Yashendwirh says…I’ve read here and several other blogs that mineral oil, vitamin-E and a few other very inexpensive products are both hydrating and non-comedogenic. Would that make them effective every day go-to moisturizers? That said, what is the benefit of spending anything more than the couple bucks it costs for these products on expensive moisturizer formulas?  Even inexpensive ones that are $10-$20 seem expensive compared to the $3 it costs for an absolutely enormous bottle of mineral oil? We know it works, why would we throw our money at anything else? Would I be doing my skin a massive disservice by forgoing my current moisturizer (clinique gel) in favor of using mineral oil long term?

The Right Brain replies

You certainly won’t be hurting your skin by using mineral oil but you may be missing out on some of the benefits of a fully formulated product. Here are three examples:

1. Balanced moisture
Fully formulated lotions contain water and ingredients that can attract water to your skin like glycerin. You won’t get that with just mineral oil.

2. Non-greasy feel
Compared to modern lotion formulas which feel nice and soft on the skin mineral oil can leave you feeling a bit, well, oily.

3. Special function ingredients
Creams and lotions can deliver sunscreens and retin-A which are both important anti-aging ingredients that you won’t get from just mineral oil.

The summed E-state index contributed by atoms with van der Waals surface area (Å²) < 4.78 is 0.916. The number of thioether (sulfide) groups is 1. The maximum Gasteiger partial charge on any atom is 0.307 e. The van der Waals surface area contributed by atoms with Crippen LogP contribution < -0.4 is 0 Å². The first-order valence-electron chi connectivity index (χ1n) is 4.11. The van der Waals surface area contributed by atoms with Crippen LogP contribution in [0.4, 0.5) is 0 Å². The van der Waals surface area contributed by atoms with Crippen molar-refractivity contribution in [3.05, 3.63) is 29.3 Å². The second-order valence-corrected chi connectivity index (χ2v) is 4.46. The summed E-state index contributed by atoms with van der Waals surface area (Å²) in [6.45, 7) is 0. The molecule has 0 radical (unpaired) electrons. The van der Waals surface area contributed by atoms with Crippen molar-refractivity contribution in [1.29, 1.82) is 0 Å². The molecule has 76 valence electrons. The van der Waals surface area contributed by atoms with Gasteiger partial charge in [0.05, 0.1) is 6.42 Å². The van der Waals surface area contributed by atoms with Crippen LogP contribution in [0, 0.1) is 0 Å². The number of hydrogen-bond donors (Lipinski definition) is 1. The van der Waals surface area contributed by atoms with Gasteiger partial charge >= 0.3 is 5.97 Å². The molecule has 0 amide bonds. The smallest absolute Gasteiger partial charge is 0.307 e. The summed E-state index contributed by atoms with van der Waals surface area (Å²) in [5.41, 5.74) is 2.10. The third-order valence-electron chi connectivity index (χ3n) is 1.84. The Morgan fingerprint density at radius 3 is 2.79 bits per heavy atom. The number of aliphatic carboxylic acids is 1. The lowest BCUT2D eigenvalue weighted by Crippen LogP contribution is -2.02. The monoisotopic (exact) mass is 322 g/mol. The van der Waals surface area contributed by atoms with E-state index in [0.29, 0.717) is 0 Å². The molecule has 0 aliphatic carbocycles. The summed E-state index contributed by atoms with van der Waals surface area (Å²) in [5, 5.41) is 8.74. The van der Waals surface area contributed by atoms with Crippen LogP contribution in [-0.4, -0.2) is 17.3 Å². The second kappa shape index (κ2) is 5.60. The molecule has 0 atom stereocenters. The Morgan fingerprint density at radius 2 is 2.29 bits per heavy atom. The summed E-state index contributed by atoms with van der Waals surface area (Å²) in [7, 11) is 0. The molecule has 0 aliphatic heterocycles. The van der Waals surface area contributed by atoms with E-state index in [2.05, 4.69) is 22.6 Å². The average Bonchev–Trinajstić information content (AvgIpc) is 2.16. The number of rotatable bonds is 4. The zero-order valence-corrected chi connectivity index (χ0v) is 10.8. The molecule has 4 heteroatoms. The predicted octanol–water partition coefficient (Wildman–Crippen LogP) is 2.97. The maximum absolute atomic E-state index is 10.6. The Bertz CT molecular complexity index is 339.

Bottom Line:  Don’t let mineral oil scare you.  It’s an effective and worthwhile skincare ingredient.

Further Reading:

Image from thechalkboardmag.com

 

Ingredient Spotlight: Witch Hazel October 28, 2012

Filed under: Ingredients — askanesthetician @ 7:00 am
Tags: , , , , ,

Allure places it in its ingredient hall of fame, Paula Begoun says to avoid using products that contain it.  So what who should you believe?  What does witch hazel do for your skin?

Let’s begin with some facts about witch hazel:  it’s a very commonly used cosmetic ingredient that comes from the bark and leaves of the hamamelis virginiana plant.  I learned the following from the book The New Ideal in Skin Health (pages 318-319):

Topically used to treat cutaneous inflammation, swelling, itching, injury, hemorrhoids, insect bites and stings, minor burns and irritations.  Active elements include bitters, essential oils, gallic acid, and tannins.

Types of Products:  Skin fresheners, astringents, local anesthetic, vein cosmeceuticals

Functions:  Anti-inflammatory, antimicrobial, antioxidant, astringent, elastin synthesis stimulant

Adverse Effects:  The alcohol content contained in witch hazel can be a skin irritant

Clinical Studies:

a.  One clinical study shows Witch Hazel to be less effective in reducing UV-induced erythema than 1% hydrocortisone.

b.  It was shown to reduce inflammation and pruritis in 36 atopic dermatitis patients.

Why does Allure love witch hazel so much?  In the Daily Beauty blog post entitled Ingredient Hall of Fame: Witch Hazel they explain

For centuries, witch hazel has been known for its soothing and cleansing properties, but right now, one of our Web editors is going completely nuts over the stuff. While searching for an alternative to her over-drying cleanser, she tried a witch hazel-infused one, and it did the trick, degreasing her skin, without drying or stripping it.

“Witch hazel is a natural astringent,” says Kenneth Beer, a cosmetic dermatologist in West Palm Beach. “It removes surface debris and oil, and has a long history of safety and efficacy.” Hmm. No wonder why it’s in tons of popular face cleansers, treatments, and atomizers.  …